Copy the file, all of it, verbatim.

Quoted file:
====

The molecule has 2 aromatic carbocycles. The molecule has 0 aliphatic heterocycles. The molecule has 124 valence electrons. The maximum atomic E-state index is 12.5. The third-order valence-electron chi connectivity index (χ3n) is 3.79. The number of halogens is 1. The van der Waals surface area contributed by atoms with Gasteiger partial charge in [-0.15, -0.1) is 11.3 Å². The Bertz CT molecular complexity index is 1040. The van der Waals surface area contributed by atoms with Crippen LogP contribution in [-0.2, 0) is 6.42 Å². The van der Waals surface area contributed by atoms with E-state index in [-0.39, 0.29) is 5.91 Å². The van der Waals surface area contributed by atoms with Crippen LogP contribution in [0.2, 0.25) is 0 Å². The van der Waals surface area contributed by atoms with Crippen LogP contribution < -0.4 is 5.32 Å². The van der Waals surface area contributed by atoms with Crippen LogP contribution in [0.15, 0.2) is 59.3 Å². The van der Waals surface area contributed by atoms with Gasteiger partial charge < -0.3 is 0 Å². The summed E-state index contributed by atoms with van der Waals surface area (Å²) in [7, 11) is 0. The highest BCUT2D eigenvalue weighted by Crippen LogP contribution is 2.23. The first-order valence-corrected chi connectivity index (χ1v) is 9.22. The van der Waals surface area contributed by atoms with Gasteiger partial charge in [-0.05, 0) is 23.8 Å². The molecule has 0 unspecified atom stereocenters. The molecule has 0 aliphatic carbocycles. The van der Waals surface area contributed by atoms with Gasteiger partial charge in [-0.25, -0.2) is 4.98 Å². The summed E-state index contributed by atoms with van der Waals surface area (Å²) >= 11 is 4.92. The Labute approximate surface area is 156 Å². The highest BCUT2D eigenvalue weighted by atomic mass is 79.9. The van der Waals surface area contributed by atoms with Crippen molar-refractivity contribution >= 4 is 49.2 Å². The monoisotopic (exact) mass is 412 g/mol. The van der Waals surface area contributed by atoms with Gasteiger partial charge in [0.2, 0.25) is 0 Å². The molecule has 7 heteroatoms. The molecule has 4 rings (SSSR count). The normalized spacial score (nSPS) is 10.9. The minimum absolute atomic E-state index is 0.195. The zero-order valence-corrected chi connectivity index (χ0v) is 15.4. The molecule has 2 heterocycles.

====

The molecule has 2 aromatic carbocycles. The molecule has 0 aliphatic heterocycles. The molecule has 124 valence electrons. The maximum atomic E-state index is 12.5. The third-order valence-electron chi connectivity index (χ3n) is 3.79. The number of halogens is 1. The van der Waals surface area contributed by atoms with Gasteiger partial charge in [-0.15, -0.1) is 11.3 Å². The Bertz CT molecular complexity index is 1040. The van der Waals surface area contributed by atoms with Crippen LogP contribution in [-0.2, 0) is 6.42 Å². The van der Waals surface area contributed by atoms with E-state index in [-0.39, 0.29) is 5.91 Å². The van der Waals surface area contributed by atoms with Crippen LogP contribution in [0.2, 0.25) is 0 Å². The van der Waals surface area contributed by atoms with Crippen LogP contribution < -0.4 is 5.32 Å². The van der Waals surface area contributed by atoms with Crippen LogP contribution in [0.15, 0.2) is 59.3 Å². The van der Waals surface area contributed by atoms with Gasteiger partial charge < -0.3 is 0 Å². The summed E-state index contributed by atoms with van der Waals surface area (Å²) in [7, 11) is 0. The highest BCUT2D eigenvalue weighted by Crippen LogP contribution is 2.23. The first-order valence-corrected chi connectivity index (χ1v) is 9.22. The van der Waals surface area contributed by atoms with Gasteiger partial charge in [-0.05, 0) is 23.8 Å². The molecule has 0 unspecified atom stereocenters. The molecule has 0 aliphatic carbocycles. The van der Waals surface area contributed by atoms with Gasteiger partial charge in [-0.25, -0.2) is 4.98 Å². The summed E-state index contributed by atoms with van der Waals surface area (Å²) >= 11 is 4.92. The Labute approximate surface area is 156 Å². The highest BCUT2D eigenvalue weighted by atomic mass is 79.9. The van der Waals surface area contributed by atoms with Crippen molar-refractivity contribution >= 4 is 49.2 Å². The monoisotopic (exact) mass is 412 g/mol. The van der Waals surface area contributed by atoms with Gasteiger partial charge in [0.2, 0.25) is 0 Å². The molecule has 7 heteroatoms. The molecule has 4 rings (SSSR count). The normalized spacial score (nSPS) is 10.9. The minimum absolute atomic E-state index is 0.195. The zero-order valence-corrected chi connectivity index (χ0v) is 15.4. The molecule has 2 heterocycles.